Interview by Brian C Beavers


Bombing Science: How’s it going Nate?

N8
: It’s good, man. I’m in a good mood because I sent my taxes off to my tax lady this morning (late like usual) and I am sitting at a bar with a pitcher of beer, my laptop and this interview. Things could be worse. That’ll happen when I find out how much of my slush fund Ol’ Uncle Sam wants.

BS: Where did you grow up?

N8: I was born and raised in San Anselmo which is in Northern California. It’s right North of the Golden Gate Bridge. I now reside in San Francisco with my girlfriend and her four-legged old bitch.

BS: How was the art scene there?

N8: The art scene in Marin is a little different than it is in SF. In Marin it is more of that crap like paintings of flowers and landscapes. The type of work you can hang above your couch. The scene in SF is pretty different. It’s a young cround and it is aggressively growing. A greater variety of work and subjects fly here in the city. I started showing my work in Marin when I was younger but I got a lot more attention when I started showing in SF.

BS: What’s the latest and greatest for N8?

N8: A new pint of beer, for starters. I mean, I have answered three full questions already. Now to the question. As of now, I am taking a break of full-time video game concept art work. I’m focusing on my freelance, art shows and comic books; MY SHIT! It’s been a lot of fun. My focus has been the comic books. I’m currently penciling and inking a five-issue comic book run of Jurassic Park for IDW Publishing. I can now add dino’s to the list of things I tend to draw. Chimps, skulls and dino’s. It’s coming along really well. I should actually be working on it right now but decided to drink beer and do this interview. HA! I’ll get back to it. I’m more of a nightime artist, anyway. All that and some art shows in the works.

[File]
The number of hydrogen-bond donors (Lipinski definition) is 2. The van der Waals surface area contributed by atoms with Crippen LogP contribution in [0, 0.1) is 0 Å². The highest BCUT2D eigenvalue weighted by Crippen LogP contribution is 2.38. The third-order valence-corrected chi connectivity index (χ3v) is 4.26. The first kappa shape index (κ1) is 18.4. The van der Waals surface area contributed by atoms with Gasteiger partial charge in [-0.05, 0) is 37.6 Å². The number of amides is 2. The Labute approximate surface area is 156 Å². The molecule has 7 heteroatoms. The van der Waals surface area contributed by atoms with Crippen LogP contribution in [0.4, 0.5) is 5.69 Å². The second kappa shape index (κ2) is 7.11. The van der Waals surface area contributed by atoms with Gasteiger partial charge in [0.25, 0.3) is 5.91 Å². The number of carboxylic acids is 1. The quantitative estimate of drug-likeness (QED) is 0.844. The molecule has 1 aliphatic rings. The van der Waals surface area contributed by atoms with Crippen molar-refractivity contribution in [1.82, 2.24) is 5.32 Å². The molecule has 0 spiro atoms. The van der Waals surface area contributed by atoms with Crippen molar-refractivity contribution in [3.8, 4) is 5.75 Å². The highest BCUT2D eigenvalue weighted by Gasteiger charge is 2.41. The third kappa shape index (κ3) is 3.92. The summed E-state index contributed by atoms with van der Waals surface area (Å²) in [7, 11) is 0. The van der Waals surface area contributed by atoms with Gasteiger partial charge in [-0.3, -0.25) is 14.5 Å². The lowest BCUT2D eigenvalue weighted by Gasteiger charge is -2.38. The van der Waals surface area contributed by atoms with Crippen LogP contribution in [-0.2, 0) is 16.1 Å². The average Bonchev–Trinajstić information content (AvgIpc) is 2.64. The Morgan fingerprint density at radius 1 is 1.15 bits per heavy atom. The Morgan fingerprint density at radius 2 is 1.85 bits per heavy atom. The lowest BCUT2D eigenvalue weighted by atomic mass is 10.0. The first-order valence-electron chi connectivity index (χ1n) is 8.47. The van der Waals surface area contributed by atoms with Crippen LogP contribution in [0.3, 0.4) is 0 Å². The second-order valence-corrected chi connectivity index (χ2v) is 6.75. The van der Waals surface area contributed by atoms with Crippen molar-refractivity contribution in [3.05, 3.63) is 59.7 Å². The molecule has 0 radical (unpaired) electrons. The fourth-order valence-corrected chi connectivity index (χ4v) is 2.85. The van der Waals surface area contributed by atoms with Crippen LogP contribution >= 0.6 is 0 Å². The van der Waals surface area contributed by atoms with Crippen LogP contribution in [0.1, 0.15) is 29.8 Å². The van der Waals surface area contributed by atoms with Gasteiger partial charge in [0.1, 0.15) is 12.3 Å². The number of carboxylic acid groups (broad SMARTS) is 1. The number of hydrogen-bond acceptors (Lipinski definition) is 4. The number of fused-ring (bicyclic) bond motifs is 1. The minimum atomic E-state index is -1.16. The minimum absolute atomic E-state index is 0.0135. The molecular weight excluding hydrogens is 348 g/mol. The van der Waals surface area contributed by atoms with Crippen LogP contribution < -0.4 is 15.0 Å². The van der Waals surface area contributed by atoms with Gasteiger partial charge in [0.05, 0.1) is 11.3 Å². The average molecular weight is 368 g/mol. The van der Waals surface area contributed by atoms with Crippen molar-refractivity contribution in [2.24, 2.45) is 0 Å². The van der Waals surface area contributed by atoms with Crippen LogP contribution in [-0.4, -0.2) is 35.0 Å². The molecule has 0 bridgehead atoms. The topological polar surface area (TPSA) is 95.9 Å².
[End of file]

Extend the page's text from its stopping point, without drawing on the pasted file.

BS: Political, social, or aesthetic, which direction is your work focused in, and if it’s all or a few, why?

N8: That’s a great question. I was talking to a friend the other day about how there are generally all these messages in art that other people most likely will never realize. I may draw a chimp with a chainsaw and the monster he just hacked up and all they see is the cool factor which is fine. What they
don’t realize is it could be my comment on the drag of society and it’s never ending line of shit you are dealt and need to dispose of only to move onto the next pile of shit. A vicious, never-ending cycle. I’m not one of those political guys. I could care less. As long as I have the right of freedom of expression I’m a happy motherfucker. That and the sale of beer being legal and I’m set. I’d say my work could be boiled down to social and aesthetic directions. I just happen to feel that a mad chimp is an awesome visual and social aesthietic. The whole idea behind the chimp is that he is the “every man”. So, there is the social aspect. He is you and I but more of a black and white version. Minus all of the grey inbetween.

BS: Who were your major influences and what drove you into illustration and painting?

N8: My Mom was an artist as well as her mother. My Mom did marble sculpture and her mom painted oil portraits. From what I know I am at least a fourth generation artist so I was always around art. So, I was always around art as a kid. Naturally I drew with crayons and discovered comic books as a youth. All I ever wanted to do when I was younger was to draw comics. I never really persued “Illustration” as a vocation but when you can draw and draw just about anything you start getting jobs that may or may not be around comics. Comics, naturally don’t pay all that well but Illustration generally does. I actually started doing freelance illustraion wheile I was still in high school. Before you know it I’m making a living as an illustrator. I just kinda fell into it because… I draw. When I was a kid one of my earliest influences was John Pound who painted a lot of the Garbage Pail Kids cards. My head exploded when I discovered
those. I didn’t think that you were allowed to draw like that, literally. That was one of my earliest and biggest influences on my art.

BS: Where do you draw your inspiration from?

N8 (Break for refilling beer): I’m not one of those guys who scour the web for artists. There are those
guys I like who continue to inspire. There are a lot of guys who do art on the computer know and I draw almost no influence from those guys. I still get inspired by the same guys I admired 15 years ago. I can open a Calvin and Hobbes book and be humbled in three seconds. I’m inspired by a lot of my
friends. I think I get more inspired by the art when I know the artist behind it all. When I grew up I was really inspired by Simon Bisley. Now that I am buds with him and have stories for days with that guy for days I have grown an even deeper appreciation for his art. I guess I draw most of my inspiration from living and the own demons in my head. From life. Sounds cheesy but it’s true.